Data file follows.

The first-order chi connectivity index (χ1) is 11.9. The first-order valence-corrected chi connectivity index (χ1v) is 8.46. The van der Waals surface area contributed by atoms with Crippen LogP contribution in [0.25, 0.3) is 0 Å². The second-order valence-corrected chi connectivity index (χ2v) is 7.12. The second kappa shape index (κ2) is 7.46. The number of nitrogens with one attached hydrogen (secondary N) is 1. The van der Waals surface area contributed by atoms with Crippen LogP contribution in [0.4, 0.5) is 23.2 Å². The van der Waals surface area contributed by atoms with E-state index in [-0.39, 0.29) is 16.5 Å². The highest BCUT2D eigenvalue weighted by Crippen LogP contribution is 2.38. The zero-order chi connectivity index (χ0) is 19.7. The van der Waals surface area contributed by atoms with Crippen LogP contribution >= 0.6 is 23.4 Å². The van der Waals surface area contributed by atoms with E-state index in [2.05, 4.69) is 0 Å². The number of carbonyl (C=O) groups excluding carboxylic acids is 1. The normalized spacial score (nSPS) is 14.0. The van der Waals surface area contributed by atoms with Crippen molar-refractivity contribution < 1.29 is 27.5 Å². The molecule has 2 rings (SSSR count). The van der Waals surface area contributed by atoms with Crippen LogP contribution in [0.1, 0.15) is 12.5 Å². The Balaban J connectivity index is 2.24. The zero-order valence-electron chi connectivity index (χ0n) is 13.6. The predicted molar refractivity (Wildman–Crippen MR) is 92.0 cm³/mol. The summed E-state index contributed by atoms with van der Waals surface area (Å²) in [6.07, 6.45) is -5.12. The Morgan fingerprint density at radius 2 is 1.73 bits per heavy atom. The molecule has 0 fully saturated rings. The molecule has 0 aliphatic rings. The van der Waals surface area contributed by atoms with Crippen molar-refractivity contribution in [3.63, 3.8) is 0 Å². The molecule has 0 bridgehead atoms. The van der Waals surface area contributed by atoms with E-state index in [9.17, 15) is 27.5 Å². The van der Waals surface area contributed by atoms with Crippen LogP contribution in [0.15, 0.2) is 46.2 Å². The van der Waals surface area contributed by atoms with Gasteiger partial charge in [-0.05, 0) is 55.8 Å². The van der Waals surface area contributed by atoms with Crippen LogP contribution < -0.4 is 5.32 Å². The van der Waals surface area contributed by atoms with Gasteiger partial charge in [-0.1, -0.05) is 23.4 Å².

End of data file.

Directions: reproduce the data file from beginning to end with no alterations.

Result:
The first-order chi connectivity index (χ1) is 11.9. The first-order valence-corrected chi connectivity index (χ1v) is 8.46. The van der Waals surface area contributed by atoms with Crippen LogP contribution in [0.25, 0.3) is 0 Å². The second-order valence-corrected chi connectivity index (χ2v) is 7.12. The second kappa shape index (κ2) is 7.46. The number of nitrogens with one attached hydrogen (secondary N) is 1. The van der Waals surface area contributed by atoms with Crippen LogP contribution in [0.4, 0.5) is 23.2 Å². The van der Waals surface area contributed by atoms with E-state index in [-0.39, 0.29) is 16.5 Å². The highest BCUT2D eigenvalue weighted by Crippen LogP contribution is 2.38. The zero-order chi connectivity index (χ0) is 19.7. The van der Waals surface area contributed by atoms with Crippen LogP contribution >= 0.6 is 23.4 Å². The van der Waals surface area contributed by atoms with E-state index in [2.05, 4.69) is 0 Å². The number of carbonyl (C=O) groups excluding carboxylic acids is 1. The normalized spacial score (nSPS) is 14.0. The van der Waals surface area contributed by atoms with Crippen molar-refractivity contribution < 1.29 is 27.5 Å². The molecule has 2 rings (SSSR count). The van der Waals surface area contributed by atoms with Crippen LogP contribution in [0.1, 0.15) is 12.5 Å². The Balaban J connectivity index is 2.24. The zero-order valence-electron chi connectivity index (χ0n) is 13.6. The predicted molar refractivity (Wildman–Crippen MR) is 92.0 cm³/mol. The summed E-state index contributed by atoms with van der Waals surface area (Å²) in [6.07, 6.45) is -5.12. The Morgan fingerprint density at radius 2 is 1.73 bits per heavy atom. The molecule has 0 fully saturated rings. The molecule has 0 aliphatic rings. The van der Waals surface area contributed by atoms with Crippen molar-refractivity contribution in [3.63, 3.8) is 0 Å². The molecule has 0 bridgehead atoms. The van der Waals surface area contributed by atoms with E-state index in [9.17, 15) is 27.5 Å². The van der Waals surface area contributed by atoms with Crippen LogP contribution in [0.15, 0.2) is 46.2 Å². The van der Waals surface area contributed by atoms with Gasteiger partial charge in [-0.05, 0) is 55.8 Å². The van der Waals surface area contributed by atoms with Crippen LogP contribution < -0.4 is 5.32 Å². The van der Waals surface area contributed by atoms with Gasteiger partial charge in [-0.1, -0.05) is 23.4 Å².